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Butterfield-Sampson House facts for kids

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Butterfield-Sampson House
Butterfield Sampson House.jpg
Butterfield-Sampson House is located in Maine
Butterfield-Sampson House
Location in Maine
Butterfield-Sampson House is located in the United States
Butterfield-Sampson House
Location in the United States
Location 18 River Rd., Bowdoinham, Maine
Area less than one acre
Built 1820 (1820)
Architectural style Federal, Stick/Eastlake
NRHP reference No. 96001190
Added to NRHP October 24, 1996

The Butterfield-Sampson House is a historic house at 18 River Road in Bowdoinham, Maine. It is an unusual combination of an early 19th-century Federal period house, to which a Stick style house was added about 1890. The latter portion is a rare example in the state of a mail-order design from Palliser & Palliser. The house was listed on the National Register of Historic Places in 1996.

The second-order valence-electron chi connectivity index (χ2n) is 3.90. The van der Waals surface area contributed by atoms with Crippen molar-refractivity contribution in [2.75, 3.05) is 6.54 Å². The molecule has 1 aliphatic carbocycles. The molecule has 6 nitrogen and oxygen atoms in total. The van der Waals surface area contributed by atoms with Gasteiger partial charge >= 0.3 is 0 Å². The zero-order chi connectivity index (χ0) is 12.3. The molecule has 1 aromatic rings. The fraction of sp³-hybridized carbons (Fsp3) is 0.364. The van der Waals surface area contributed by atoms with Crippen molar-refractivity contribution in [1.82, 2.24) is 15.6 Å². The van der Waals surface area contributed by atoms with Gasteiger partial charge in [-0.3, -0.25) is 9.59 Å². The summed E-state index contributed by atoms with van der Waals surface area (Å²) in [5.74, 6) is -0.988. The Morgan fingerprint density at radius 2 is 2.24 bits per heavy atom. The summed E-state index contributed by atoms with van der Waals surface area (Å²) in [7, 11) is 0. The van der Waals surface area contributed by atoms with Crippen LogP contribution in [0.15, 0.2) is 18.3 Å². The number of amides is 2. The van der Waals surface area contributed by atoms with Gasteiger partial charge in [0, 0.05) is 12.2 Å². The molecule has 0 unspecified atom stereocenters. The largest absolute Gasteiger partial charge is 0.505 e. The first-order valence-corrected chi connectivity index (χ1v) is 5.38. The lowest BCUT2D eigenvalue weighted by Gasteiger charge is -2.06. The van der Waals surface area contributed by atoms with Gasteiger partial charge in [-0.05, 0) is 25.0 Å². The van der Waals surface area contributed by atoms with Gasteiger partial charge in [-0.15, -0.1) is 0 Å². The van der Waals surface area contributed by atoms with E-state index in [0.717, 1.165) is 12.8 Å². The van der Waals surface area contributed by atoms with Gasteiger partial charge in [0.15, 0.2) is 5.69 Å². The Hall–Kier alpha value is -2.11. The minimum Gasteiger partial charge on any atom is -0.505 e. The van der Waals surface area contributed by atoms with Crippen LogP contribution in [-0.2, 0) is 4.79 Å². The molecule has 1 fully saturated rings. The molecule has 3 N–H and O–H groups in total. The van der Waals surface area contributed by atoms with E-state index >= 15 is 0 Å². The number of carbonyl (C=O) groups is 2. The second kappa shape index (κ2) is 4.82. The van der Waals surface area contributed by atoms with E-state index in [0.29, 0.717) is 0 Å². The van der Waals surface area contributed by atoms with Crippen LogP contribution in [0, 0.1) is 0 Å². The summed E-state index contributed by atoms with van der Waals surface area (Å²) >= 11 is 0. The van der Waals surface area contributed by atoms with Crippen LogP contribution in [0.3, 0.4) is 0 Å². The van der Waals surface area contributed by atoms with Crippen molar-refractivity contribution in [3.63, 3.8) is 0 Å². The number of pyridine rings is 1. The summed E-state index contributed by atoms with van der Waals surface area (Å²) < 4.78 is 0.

Description and history

The Butterfield-Sampson House stands in the village center of Bowdoinham, on the west side of River Road (Maine State Route 24), just north of Railroad Avenue. The house is a 2-1/2 story wood frame structure, with a cross-gabled roof covering the main block and a gabled roof covering the older rear ell. The exterior is clad in a combination of wooden clapboards and scallop-cut wooden shingles, and it is set on a brick foundation. A single-story porch extends across the front facade, with slender columns and a spindled frieze beneath a shed roof. The front-facing gable has a deep eave decorated with Stick style applied woodwork and large brackets.

The rear ell of the house is its original portion. It is a 2-1/2 story five-bay wood frame structure, one room deep, oriented facing north (the current main block faces east). Its construction date is uncertain, but based on architectural evidence was probably built in the 1810s. In the 1840s that house was purchased by the railroad which runs just out of the property, and was sold 1861 to Robert Butterfield, the local postmaster, and in 1888 to Harriet Sampson. The Stick style main block was probably built soon after that sale, moving the old house further back on the property. It matches fairly closely Plate VII of Palliser's Model Homes, published in 1878 by the Palliser & Palliser Company of Bridgeport, Connecticut. Stick style architecture is generally uncommon in Maine, and the number of documented houses built to mail-order plans are also relatively few.

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